Wednesday, August 11, 2010

Mamshit National Park

In mid July, we picked up our friend Haim and went to Mamshit, an Israel national park heritage site where Nabateans once lived.  We were lucky to visit Mamshit on a cloudy day, as in the summer, this Negev desert site can be very hot.  Other Nabatean cities in Israel include Avdat (which we have is spectacular, high above the Negev valley below), Shivta, Rehovot, Halutza, and Nitzana. 

(For more information on Nabateans, go to:

Mamshit is the Nabatean city of Memphis/Mampsis.   It was built in the 1st center BCE as a trading post on the way from Petra to Gaza.  In the Nabatean period, Mamshit is situated on one of the important branches of the Incense Route – it sat on the route from the Idumean Mountains to the Arava, which passed through Ma’ale Akrabim and continued on to Beersheva or to Hebron and Jerusalem.
This city too was declared a world heritage site--in 2005.

 The city covers ten acres and is the smallest but best restored city in the Negev Desert. The once-luxurious houses have unusual architecture not found in any other Nabatean city.  It also was an agricultural town. 

From afar
The city reached the height of its prosperity form the first to sixth centuries CE durin the Roman-Byzantine period.  In the first century, the town was built as a weigh station on the road leading up from the Arava.  At that time, a wall surrounding the city, mansions, and public buildings were erected, and a sophiusticated water-supply system was installed.  The wall was built in the 4th century to protect from attacks by nomads.  It was 860 meters long and enclosed an area of 4 acres.   Mamshit was the only walled city in the Negev.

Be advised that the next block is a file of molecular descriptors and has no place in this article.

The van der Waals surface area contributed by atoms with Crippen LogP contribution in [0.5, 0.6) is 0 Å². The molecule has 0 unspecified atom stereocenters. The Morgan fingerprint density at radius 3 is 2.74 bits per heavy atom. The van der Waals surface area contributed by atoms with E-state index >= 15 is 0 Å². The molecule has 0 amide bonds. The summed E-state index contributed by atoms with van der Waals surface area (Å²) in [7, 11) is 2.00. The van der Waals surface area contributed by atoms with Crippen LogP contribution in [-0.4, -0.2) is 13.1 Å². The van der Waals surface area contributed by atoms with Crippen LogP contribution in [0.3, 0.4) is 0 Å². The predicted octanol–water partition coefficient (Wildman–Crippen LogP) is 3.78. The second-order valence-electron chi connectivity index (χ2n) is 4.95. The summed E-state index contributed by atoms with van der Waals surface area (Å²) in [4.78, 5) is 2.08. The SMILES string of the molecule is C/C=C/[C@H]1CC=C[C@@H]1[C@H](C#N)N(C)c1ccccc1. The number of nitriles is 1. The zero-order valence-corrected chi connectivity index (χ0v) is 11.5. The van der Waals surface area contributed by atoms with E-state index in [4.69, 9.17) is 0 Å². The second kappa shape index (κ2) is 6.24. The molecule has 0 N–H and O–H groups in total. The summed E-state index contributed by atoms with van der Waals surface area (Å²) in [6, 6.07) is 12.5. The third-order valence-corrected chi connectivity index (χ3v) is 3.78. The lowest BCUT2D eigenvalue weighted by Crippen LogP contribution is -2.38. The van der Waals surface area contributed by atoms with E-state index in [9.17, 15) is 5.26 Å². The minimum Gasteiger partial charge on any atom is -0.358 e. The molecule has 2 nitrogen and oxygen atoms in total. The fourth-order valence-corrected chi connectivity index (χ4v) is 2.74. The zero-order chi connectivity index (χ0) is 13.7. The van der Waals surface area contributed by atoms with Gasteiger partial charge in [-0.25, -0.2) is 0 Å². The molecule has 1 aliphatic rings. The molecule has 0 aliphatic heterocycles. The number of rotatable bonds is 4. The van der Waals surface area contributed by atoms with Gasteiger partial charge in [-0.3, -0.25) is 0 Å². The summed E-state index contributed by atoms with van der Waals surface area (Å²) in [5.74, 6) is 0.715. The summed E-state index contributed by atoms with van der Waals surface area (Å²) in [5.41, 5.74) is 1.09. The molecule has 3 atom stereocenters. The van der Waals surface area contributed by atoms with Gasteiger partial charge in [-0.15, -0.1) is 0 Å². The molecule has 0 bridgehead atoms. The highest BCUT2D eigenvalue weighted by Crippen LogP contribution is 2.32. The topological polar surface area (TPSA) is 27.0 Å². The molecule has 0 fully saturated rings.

City Wall

Artist picture of wall and one gate

That wall and gate today

Thick gate up close
A large military force was based in Mamshit, guarding the main roads linking the Negev with southern Transjordan and leading from Jerusalem to Alia (Aqaba).  In the early 2nd century, during the reign of Emperor Trajan, the road known as the Via Nova Traiana was built in Transjordan.  They city flourished at that time. 

 When trade in Mamshit waned with the Roman occupation, the occupants made a living by raising Arabian horses, bringing great wealth to their city. During the Byzantine period Mamshit also received support from the authorities for being a frontier city. When this funding dried up, at the time of Justinian, and the city was attacked by Nomads in the 6th century, it died a natural death and was never again inhabited.

The reconstructed city gives the visitor a sense of how Mamshit once looked. Entire streets have survived intact, and there are also large groups of Nabataean buildings with open rooms, courtyards, and terraces.

Mamshit in Byzantine period
The marketplace flourished in ancient times. It offered goods from other settlements and surplus agricultural projects from the farmlands around the city.  The structure had 3 rows of rooms, most of which were built by the Byzantine period.  Pottery and the remains of  clay cooking stoves  were found in many of the rooms, and indication that the rooms were also used as residences too.  Several times during the year, the marketplace is recreated, and Israelis flock to visit the area. 

The morning that we visited, we were the only ones there except for two workers. 

In fact, no one was there to collect an entry fee, so we saved 20 shekels each.  Haim would have had a discount as an Israeli senior citizen.
Artist rendition of marketplace

Entry to Marketplace with Haim and Howard in the photo

Center of the marketplace
 The stones are carefully chiseled and the arches that support the ceiling are remarkably well constructed.

Arch in Nabatean house